I still have questions, though, or there are areas in which I am still unclear.  For one, Twiss seems to believe, in accordance with certain Native American cultures, that nature has a personality.  In a poignant passage, Twiss remarks that Native Americans, in reading the story in Numbers 22 about Balaam’s ass talking, would not be surprised that the ass spoke, but rather they would inquire what the ass had to say.  Twiss also appeared to be open to the possibility of trees talking.  (I think of the Disney movie Pocahantas.)  On the one hand, Twiss seemed to be suggesting that nature was an expression of the creator, and that this was how nature could have a personality or speak: it was essentially channeling God.  Twiss was saying that not all Native American beliefs are “spiritistic, pantheistic or animistic” (page 94), for there was a monotheistic component to Native American spirituality, a belief in a supreme being.  On the other hand, Twiss seemed to suggest that nature itself had a personality, in its own right, and that this is consistent with Scripture: the winds and waves obeyed Jesus (Luke 8:24-25), and Romans 8:19-21 presents nature groaning as it awaits and desires release from decay.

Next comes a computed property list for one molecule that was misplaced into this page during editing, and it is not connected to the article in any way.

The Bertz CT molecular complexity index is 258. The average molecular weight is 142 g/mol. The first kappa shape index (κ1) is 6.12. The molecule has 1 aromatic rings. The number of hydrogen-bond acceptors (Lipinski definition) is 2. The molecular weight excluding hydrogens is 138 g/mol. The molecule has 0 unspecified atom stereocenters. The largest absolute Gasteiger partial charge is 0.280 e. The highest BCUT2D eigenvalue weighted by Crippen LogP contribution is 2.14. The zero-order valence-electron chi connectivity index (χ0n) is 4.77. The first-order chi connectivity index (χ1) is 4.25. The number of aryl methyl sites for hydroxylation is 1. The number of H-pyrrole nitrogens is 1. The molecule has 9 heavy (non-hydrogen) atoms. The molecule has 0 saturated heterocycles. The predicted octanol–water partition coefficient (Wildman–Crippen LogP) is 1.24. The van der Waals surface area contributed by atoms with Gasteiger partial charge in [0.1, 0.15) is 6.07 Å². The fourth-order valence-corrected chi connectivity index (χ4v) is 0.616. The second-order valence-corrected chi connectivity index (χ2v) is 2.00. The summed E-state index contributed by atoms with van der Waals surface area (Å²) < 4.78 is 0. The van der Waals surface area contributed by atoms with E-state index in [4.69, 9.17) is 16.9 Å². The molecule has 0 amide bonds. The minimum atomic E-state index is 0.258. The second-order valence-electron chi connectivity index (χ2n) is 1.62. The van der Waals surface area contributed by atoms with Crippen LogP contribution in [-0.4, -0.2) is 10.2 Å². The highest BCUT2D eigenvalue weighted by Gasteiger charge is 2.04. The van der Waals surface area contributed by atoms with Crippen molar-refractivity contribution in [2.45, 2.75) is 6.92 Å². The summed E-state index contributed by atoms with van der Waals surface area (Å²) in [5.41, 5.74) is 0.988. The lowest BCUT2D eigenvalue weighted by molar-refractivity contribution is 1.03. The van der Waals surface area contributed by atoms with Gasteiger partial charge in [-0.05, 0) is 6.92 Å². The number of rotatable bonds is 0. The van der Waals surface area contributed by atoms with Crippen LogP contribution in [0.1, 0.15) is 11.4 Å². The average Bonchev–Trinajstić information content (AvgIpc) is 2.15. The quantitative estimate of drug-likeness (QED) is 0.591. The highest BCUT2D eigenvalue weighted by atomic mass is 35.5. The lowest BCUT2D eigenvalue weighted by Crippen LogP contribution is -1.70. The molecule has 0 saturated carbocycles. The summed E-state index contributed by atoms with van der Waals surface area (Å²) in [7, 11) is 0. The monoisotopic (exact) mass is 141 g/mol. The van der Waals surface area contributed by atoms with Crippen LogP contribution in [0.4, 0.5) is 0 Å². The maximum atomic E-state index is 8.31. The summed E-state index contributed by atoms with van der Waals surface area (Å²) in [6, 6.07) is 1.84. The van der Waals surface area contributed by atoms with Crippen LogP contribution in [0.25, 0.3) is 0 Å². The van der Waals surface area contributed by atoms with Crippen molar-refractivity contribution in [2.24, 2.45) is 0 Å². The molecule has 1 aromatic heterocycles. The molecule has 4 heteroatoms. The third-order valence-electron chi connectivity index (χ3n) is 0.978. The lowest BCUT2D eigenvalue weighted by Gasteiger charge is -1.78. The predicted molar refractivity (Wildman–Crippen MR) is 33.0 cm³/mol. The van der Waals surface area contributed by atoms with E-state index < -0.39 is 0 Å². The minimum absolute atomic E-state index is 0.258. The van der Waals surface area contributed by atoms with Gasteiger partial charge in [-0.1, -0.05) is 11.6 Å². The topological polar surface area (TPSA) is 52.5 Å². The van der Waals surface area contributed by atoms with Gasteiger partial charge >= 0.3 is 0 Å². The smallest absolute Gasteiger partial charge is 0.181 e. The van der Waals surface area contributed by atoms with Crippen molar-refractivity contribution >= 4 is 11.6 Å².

Second, on pages 132-133, Twiss talks about burning incense.  On the one hand, Twiss seems to believe that burning incense can have a symbolic value for Native American evangelicals: that it can remind them that their prayers are going to heaven, through faith in Jesus.  As Twiss notes, Revelation 8:3-4 likens prayer to incense.  On the other hand, Twiss refers to Plains traditions that the smoke itself can cleanse, purify, and take prayers to heaven.  Twiss does not comment about whether he considers that belief to be right or wrong, but it does seem to me that this manifests a difference between a Native American tradition and Christianity: the former is saying that the smoke itself cleanses, purifies, and takes prayers to heaven, whereas the latter would say that Jesus cleanses and purifies, and that through him the prayers of believers go to God’s throne.  I am not saying this to be closed-minded, but rather to note that this issue would make a good case study for the larger issue of appropriation versus syncretism, which Twiss addresses.